The Burlington Daily Times article was actually about the naming of Howard Cosell to the North Carolina Broadcasters Hall of Fame later that evening, but it included mention of the Kuralt/McGlohon performance. (Morton’s 1985 planner includes both events.) The album cover features a Hugh Morton photograph, so it comes as no surprise that Hugh Morton was there for both events. There are three 120-format color negatives of this autumn scene in the Morton collection, but negative used for the album cover is not extant. Both articles also indicate that the distribution to schools and libraries across the state would be forthcoming.
Here’s the album’s playlist:
North Carolina Is My Home generated interest beyond turntables. According to McGlohon, “Someone, listening to the album for the first time, said “These words from Charles Kuralt should be in a book to be read and enjoyed over and over.” McGlohon thought was “a fine suggestion.” In 1986 East Woods Press in Charlotte published a book with Kuralt’s magnificent lyrics. Eleven of the book’s approximately seventy-five photographs (it depends on how you count them!) are by Hugh Morton—including a variant view of the scene used on the album cover, but the image is laterally reversed. (It’s still a classic). Again, mysteriously, this negative is not in the Morton collection.
Then someone suggested taking the group on the road. Kuralt could certainly identify with that since he had been on the road for CBS News since 1967. A third printing of the book with a slightly different hard cover fabric in June 1987 also saw the publisher change to The Globe Pequot Press located in Chester, Connecticut. The copyright, however, remained with Fast & MacMillan Publishers. This printing may likely coincided with book sales at live performances.
The road tour continued with an early 1987 stop at Wright Auditorium on the East Carolina University campus in Greenville. This concert was unique, because WUNC-TV brought in their TV cameras and videotaped the proceeding, as the East Carolina Symphony Orchestra, under the direction of Robert Hause, provided the musical background for Charles, Loonis, and singers. A performance at Memorial Hall Auditorium at UNC on January 23rd served as a fundraiser for an endowed chair named in honor of Kuralt’s father, Wallace, in the School of Social Work.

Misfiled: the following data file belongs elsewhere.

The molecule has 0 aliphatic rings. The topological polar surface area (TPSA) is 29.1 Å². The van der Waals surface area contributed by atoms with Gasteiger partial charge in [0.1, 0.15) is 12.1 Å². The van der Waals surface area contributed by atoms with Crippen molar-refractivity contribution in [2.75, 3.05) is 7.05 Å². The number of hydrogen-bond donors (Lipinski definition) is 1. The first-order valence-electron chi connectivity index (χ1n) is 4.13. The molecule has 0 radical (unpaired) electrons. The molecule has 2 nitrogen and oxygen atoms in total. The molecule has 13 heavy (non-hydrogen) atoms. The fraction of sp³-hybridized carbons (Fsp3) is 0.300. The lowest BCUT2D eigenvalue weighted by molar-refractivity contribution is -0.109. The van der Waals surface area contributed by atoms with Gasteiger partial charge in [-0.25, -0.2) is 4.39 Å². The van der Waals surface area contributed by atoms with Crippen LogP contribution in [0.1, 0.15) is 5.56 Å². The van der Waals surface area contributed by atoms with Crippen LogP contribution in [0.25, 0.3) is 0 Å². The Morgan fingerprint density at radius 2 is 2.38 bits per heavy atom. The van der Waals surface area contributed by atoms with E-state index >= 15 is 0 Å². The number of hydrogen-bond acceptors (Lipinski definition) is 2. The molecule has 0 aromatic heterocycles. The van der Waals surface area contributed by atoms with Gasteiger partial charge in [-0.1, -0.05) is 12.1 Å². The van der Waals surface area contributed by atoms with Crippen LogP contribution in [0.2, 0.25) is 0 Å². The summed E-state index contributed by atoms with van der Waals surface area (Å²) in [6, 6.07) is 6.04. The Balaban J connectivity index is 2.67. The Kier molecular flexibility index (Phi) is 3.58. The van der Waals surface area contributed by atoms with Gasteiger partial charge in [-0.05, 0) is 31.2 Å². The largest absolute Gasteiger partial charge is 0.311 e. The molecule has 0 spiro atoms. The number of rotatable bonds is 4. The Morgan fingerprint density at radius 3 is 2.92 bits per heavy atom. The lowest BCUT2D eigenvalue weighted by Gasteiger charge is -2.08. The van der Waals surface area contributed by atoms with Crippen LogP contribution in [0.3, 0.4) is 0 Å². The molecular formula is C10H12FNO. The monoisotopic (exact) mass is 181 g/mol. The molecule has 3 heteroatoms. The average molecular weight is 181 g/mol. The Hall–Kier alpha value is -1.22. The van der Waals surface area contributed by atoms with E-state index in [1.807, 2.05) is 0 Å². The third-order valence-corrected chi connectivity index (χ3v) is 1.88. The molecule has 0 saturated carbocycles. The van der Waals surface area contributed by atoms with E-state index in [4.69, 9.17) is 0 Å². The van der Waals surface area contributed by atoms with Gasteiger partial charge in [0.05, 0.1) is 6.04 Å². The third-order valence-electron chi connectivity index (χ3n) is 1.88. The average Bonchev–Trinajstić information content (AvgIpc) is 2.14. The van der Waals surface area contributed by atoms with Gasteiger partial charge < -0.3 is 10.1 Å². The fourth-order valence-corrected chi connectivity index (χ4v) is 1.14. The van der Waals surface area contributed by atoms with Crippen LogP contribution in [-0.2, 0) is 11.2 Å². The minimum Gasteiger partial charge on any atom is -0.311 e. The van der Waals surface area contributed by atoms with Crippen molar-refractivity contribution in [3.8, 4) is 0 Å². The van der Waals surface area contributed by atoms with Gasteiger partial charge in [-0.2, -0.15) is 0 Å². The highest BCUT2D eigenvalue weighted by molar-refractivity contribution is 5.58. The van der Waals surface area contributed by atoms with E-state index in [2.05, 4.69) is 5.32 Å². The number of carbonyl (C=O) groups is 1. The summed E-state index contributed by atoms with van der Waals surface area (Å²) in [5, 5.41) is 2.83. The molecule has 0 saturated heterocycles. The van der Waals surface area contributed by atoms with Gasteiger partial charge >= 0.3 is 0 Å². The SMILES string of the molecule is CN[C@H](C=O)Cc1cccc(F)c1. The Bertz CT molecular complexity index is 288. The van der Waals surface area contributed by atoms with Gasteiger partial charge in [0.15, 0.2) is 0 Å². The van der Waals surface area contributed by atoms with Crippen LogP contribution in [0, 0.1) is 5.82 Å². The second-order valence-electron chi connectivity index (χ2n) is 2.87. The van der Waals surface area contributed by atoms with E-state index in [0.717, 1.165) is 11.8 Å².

The tour rolled into Greensboro on May 28, 1987. The historic Carolina Theater was the venue and on this evening Steven Karidoyanes and the Greensboro Symphony Orchestra performed with the featured players. Master of Ceremonies for the evening was my dear friend and executive producer at WFMY-TV, Lee Kinard. In the afternoon, Kuralt had stopped by the TV station and taped a lengthy interview with Kinard for his morning program.
In a June 14, 1987 interview in the News and Observer, Kuralt recounted that they made the album “for school children, and I keep emphasizing it’s not a very sophisticated piece of work, but gosh there’s demand for it. God help us, we’ve done it in Chicago, and we’re going to do it in Vancouver and London in December. That’s Piedmont Airlines doing that. They’ve started flying to London so they’re trying to drum up interest in North Carolina amongst the British. I don’t know who’s going to come to it, but we’re going to do it in December.”
As the tour continued, there were stops in Arizona, New York, and other stops up and down the East Coast. The two performances in London were held at the American Embassy on November 25, 1987 and once again Hugh Morton was there. The tour count was more than fifty.
In late 1991, the North Carolina Public Television Foundation produced a video of North Carolina is My Home. Hugh Morton helped the production team select scenes for the production which was offered on the market just before Christmas. Loonis and Charles appeared on a special edition of North Carolina People with William Friday taped at the Friday Center for Continuing Education on the UNC campus. They promoted the tape . . . proceeds went to public television.
A month before his death, Belmont Abbey College honored Kuralt and McGlohon with honorary degrees. It was about this same time that the two performed “North Carolina is My Home” for the final time…a performance with the Charlotte Symphony. The backstage crew knew that something was wrong…the audience never suspected there was a problem.
Then, on July 4, 1997, came the sad news that Charles Kuralt had lost his battle with lupus. Four days after Kuralt’s death, WUNC-TV carried live the memorial celebration of his life. At the service, UNC Chancellor Michael Hooker, former governor Jim Hunt, television personality Charlie Rose, Hugh Morton, and former UNC presidents William Friday and C.D.Spangler, Jr. celebrated their friendships with Charles Kuralt.